Sandboys Christmas

It’s been a quiet time for us this last week before Christmas.  Since we only buy presents for family who live in Guernsey or the UK, nearly all our Christmas shopping is done online several weeks in advance.  This year we sent gifts from the Loch Fyne, Bucktrout’s and Rock the Boat online shops.  We also bought some craft items at the Montreuil Christmas Craft Fair a couple of weeks ago.

Tomorrow, Christmas Day, we’re celebrating with a Christmas dinner at La Verrière in Berck, where we’re sure of excellent food and friendly service in comfortable surroundings.

After Christmas we look forward to the arrival of Mr and Mrs Macpherson at our Garden Studio apartment on Tuesday, and the Robson family at Sandboys Pearl on Friday.

Happy Christmas and Cheers!

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A Hot Monday in France : with a Parrot!

Wow! It was hot today

– and there was work to do, so there was no way a lazy day was in prospect. We got started early when M. Lannoy, the occasional gardener arrived at The White House. While he got busy in the early morning warmth we prepared the Garden Studio apartment for the next guests after the departure, yesterday, of regular visitors, the Griffiths.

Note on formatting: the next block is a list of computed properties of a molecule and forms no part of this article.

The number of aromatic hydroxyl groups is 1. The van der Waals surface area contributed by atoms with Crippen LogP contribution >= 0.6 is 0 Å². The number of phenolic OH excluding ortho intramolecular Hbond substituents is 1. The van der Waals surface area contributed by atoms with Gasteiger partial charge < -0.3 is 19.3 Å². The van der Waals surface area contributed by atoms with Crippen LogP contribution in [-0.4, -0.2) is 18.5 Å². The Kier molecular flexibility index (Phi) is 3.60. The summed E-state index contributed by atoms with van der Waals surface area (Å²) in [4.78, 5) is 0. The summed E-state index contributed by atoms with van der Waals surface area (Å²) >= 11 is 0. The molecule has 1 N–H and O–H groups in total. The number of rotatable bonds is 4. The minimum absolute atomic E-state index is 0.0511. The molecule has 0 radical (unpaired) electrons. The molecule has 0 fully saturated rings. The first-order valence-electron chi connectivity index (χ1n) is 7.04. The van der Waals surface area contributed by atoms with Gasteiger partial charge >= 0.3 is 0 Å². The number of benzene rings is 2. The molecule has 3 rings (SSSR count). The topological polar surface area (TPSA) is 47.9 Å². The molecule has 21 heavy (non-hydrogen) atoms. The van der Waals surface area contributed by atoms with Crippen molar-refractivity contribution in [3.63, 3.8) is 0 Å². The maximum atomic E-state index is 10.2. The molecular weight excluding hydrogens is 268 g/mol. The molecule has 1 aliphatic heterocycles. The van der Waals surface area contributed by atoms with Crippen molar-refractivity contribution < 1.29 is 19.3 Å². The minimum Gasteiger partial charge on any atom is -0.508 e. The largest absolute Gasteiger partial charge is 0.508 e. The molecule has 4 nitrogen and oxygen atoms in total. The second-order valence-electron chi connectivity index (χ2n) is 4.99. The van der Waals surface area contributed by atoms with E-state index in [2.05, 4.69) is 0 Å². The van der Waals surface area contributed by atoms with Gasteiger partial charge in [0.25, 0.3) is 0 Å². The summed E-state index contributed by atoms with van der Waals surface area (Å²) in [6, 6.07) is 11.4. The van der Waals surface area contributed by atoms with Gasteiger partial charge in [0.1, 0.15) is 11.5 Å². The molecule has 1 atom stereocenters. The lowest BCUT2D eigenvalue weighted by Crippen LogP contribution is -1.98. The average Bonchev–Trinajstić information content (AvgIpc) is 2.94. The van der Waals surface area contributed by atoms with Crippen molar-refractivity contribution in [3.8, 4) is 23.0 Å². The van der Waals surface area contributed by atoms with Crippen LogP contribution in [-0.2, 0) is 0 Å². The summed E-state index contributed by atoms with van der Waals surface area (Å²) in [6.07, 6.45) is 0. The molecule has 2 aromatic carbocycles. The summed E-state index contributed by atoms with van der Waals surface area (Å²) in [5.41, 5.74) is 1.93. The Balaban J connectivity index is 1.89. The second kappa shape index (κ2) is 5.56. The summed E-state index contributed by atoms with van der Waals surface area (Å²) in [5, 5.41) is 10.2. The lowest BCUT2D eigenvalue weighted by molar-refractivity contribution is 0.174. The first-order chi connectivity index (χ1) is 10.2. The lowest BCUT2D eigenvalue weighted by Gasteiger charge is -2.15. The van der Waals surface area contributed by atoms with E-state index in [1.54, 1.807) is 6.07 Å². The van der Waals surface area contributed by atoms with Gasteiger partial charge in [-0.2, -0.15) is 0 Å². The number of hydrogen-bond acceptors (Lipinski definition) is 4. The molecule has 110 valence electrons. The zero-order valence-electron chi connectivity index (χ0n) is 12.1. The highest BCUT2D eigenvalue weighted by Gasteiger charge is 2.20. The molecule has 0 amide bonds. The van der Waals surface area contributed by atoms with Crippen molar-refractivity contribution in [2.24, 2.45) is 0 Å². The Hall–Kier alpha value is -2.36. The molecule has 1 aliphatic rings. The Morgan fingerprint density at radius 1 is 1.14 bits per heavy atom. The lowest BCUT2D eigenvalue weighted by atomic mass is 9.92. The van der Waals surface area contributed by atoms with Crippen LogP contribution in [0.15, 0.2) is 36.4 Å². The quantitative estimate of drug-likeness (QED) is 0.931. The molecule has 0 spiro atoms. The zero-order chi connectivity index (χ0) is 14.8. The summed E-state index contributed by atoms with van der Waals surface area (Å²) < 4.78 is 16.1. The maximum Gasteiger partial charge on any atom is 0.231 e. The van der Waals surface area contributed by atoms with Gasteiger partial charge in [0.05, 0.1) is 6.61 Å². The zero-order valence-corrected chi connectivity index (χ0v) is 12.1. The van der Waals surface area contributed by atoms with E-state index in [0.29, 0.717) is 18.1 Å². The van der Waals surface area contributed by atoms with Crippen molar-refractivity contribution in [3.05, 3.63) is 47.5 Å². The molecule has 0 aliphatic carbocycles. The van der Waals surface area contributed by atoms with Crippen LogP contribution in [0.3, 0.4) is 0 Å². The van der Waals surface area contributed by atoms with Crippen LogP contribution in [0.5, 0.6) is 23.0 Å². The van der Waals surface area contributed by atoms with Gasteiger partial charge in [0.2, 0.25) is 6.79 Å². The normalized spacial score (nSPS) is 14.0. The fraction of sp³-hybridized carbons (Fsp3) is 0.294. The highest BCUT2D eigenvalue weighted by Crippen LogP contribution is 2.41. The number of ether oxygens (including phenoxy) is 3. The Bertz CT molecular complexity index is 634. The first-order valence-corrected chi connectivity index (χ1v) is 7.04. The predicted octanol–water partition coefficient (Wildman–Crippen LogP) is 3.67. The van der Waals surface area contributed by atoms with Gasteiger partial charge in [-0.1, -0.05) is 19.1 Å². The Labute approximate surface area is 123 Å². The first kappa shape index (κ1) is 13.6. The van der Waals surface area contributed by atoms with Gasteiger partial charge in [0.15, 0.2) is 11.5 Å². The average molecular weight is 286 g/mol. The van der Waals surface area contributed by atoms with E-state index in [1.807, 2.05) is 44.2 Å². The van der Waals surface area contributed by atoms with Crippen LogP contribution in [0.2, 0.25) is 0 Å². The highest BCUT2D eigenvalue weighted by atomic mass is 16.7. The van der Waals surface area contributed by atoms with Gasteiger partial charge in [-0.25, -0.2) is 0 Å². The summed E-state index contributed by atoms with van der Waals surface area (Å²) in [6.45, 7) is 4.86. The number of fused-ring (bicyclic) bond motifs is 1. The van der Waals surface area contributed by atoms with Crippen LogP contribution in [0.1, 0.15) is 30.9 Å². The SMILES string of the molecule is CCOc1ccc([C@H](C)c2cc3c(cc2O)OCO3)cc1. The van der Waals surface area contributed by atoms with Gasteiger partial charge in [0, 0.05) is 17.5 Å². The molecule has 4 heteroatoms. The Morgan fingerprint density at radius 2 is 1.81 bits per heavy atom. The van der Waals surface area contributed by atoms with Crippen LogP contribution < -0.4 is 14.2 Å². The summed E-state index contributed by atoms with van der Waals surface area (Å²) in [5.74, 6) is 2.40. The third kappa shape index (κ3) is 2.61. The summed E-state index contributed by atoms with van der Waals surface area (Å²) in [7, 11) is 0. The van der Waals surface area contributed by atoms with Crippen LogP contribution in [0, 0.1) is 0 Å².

By the way, the Griffiths tried the restaurant at Berck that we reviewed in our last blog post. They loved it and even went back there a second time during their 6 night stay. I seem to remember they also like the Auberge du Bahot, a little country-style place in the neighbouring village, but it’s not open on Mondays whereas “Les Pieds Dans L’Eau” at Berck is.